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#Zomergasten 2023#5 was the three and a half television nights with Theo Maassen on which women did not exist.

Nice how things coincide, on 'Summer Chairs'. Last week, I reported on the BBC breakfast show's Red Bench, and what a torture device it is. On Sunday 20 August, an almost exact equivalent of that semi-circular Red Bank came along in Summer Guests with Kamagurka. This Red Bench was in a Flemish theatre with Johan Anthierens, who hosted Koot&Bie in his 1978 show 'Bij Nader Inzien', who at their leisure disrupted the rather dull programme.

Nice of course, but of course the obsessed couch potato in me immediately saw why that programme with that version of that Red Sofa was doomed to fail: the furniture was too comfortable. Everyone hunkered down, the energy somewhere in the rear: that's asking for sleep-inducing television.

Fine time taken

In that story I defended still the seats in the Muziekgebouw, the place where 'Summer guests' has settled this year. I thought they did have the right rigour that the BBC has developed for that breakfast show. A rigour that the guests put on their qui vive let stay.

But alas, Luc Zeebroek, aka Kamagurka, the absurdist cartoonist I deeply admire, immediately showed that the chairs were too comfortable. Deliciously modestly Belgian, he sat slumped over contributing to an intensely enjoyable evening with Theo Maassen. Only to spring up at the task of making his own drawing. Which he took his time for.

'Zomergasten' is there for slow television on Sunday nights, in a world where a three-second pause is reported directly to the top bosses via the ratings boxes. Maassen does dare to drop those silences, and that is the biggest innovation he brings with him. As an interviewer, he gives his guests space, which is refreshing in a world where more and more people are dropping out due to overexcitement.

Rikkie and Slingertje

But it can also get too easy. There was a time when every Zomergasten broadcast started with at least one excerpt from the 1960s afternoon programme De Verrekijker, Rikkie en Slingertje or Paulus de Boskabouter. It became so predictable that editors gently changed the formula. Gone was the look back at TV from the guest's childhood. Zomergasten is now a biography via television programmes that the guest could have seen, and perhaps has seen, but which have been dug up from the bowels of the medium thanks to the editors. That's why it takes a good six months of preparation.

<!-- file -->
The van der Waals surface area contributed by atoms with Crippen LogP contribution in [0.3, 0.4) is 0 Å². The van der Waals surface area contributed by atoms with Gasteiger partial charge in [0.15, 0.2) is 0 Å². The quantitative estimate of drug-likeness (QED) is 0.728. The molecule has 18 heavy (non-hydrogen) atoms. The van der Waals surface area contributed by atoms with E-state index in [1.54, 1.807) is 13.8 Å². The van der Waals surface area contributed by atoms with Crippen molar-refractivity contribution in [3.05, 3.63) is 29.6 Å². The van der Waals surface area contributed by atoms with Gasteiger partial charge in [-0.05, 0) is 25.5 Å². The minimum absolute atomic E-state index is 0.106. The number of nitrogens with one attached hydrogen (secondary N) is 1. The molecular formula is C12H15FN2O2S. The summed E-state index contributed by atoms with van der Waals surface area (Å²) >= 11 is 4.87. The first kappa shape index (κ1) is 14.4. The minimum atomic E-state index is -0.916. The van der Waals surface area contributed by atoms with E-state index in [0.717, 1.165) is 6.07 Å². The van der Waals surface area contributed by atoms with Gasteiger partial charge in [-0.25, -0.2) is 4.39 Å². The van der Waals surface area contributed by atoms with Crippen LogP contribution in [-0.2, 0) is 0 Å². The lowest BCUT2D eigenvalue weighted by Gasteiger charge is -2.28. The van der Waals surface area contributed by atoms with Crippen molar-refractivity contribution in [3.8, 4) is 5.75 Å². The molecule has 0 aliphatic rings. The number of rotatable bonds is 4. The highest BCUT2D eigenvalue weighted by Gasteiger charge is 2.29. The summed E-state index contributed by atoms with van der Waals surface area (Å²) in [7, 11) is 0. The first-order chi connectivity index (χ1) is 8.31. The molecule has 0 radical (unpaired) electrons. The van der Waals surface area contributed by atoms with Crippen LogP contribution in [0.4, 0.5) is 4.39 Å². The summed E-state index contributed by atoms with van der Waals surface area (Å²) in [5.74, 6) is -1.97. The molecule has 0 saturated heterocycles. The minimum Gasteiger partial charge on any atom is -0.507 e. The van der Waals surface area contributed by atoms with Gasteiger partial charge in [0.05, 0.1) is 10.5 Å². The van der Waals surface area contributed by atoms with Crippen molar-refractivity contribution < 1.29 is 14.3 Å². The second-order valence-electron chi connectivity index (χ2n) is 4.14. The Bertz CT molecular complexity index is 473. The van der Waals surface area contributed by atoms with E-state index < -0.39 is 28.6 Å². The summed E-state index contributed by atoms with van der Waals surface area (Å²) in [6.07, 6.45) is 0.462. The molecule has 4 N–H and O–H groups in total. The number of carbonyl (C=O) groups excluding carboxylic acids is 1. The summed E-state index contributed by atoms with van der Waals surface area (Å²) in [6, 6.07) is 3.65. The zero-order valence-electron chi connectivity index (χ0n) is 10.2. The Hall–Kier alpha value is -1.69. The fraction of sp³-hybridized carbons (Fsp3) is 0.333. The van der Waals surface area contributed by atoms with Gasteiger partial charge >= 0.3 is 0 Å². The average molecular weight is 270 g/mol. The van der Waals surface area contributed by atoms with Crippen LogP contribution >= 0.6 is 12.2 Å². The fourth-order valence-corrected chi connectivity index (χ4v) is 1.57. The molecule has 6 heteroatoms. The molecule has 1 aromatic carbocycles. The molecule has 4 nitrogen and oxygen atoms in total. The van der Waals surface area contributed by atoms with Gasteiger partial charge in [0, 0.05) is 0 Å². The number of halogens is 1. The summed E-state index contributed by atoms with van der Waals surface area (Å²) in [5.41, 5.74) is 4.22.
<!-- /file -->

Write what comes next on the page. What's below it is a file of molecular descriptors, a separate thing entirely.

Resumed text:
It does make the 'spontaneity' of the live broadcast very comfortable. The well-prepared guest and finely-read host guarantee a good conversation. Maassen only deviated from this formula with Khadija Arib, by subjecting her to cross-examination, because he did not grant the former parliament speaker the story she had prepared. Embarrassing television, and therefore good for the 'half' in the headline of this story.

A womanless universe

Now, with Kamagurka, the evening was not an inconvenience. Was that discomfort necessary? Maybe it was anyway. However nicely the conversation ran, how impressive it became near the end with the stories surrounding Charlie Hebdo. Actually, it stood out mainly because there, for the first time, a woman was on screen for longer, with a gruesome story about how she opened the door to the terrorists who came to slaughter the satirical weekly's editors.

Otherwise, no thinking, creative, writing or drawing women during these 'Summer Guests'. Apparently, they play no defining role in Kamagurka's life. This does make the question, in which universe exactly this master of disruptive art lives, relevant. Of course, that is also a question a man will never ask another man, at least not in the world of Kamagurka and Theo Maassen.

Alida Dors faces tough task

Next week, in the last broadcast of this season, Theo Maassen receives theatre maker Alida Dors. She has been artistic director of Theatre Rotterdam for a few years. That 'house' has been in crisis for years thanks to a city council that turned its ears first to populists, and then to tax-dodging patron Van der Vorm, who sees no bread in theatre, but did gift the city a beautiful statue of a young black woman.

Last year, Dors opened the theatre season with an argument as flaming as it is swinging. Could Maassen give her the chance to do the same with this year's television season? It will be close.

(In this video, a hint that the filming location for Zomergasten may well have been chosen specifically with Alida Dors' performance in mind).

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Wijbrand Schaap

Cultural journalist since 1996. Worked as theatre critic, columnist and reporter for Algemeen Dagblad, Utrechts Nieuwsblad, Rotterdams Dagblad, Parool and regional newspapers through Associated Press Services. Interviews for TheaterMaker, Theatererkrant Magazine, Ons Erfdeel, Boekman. Podcast maker, likes to experiment with new media. Culture Press is called the brainchild I gave birth to in 2009. Life partner of Suzanne Brink roommate of Edje, Fonzie and Rufus. Search and find me on Mastodon.View Author posts

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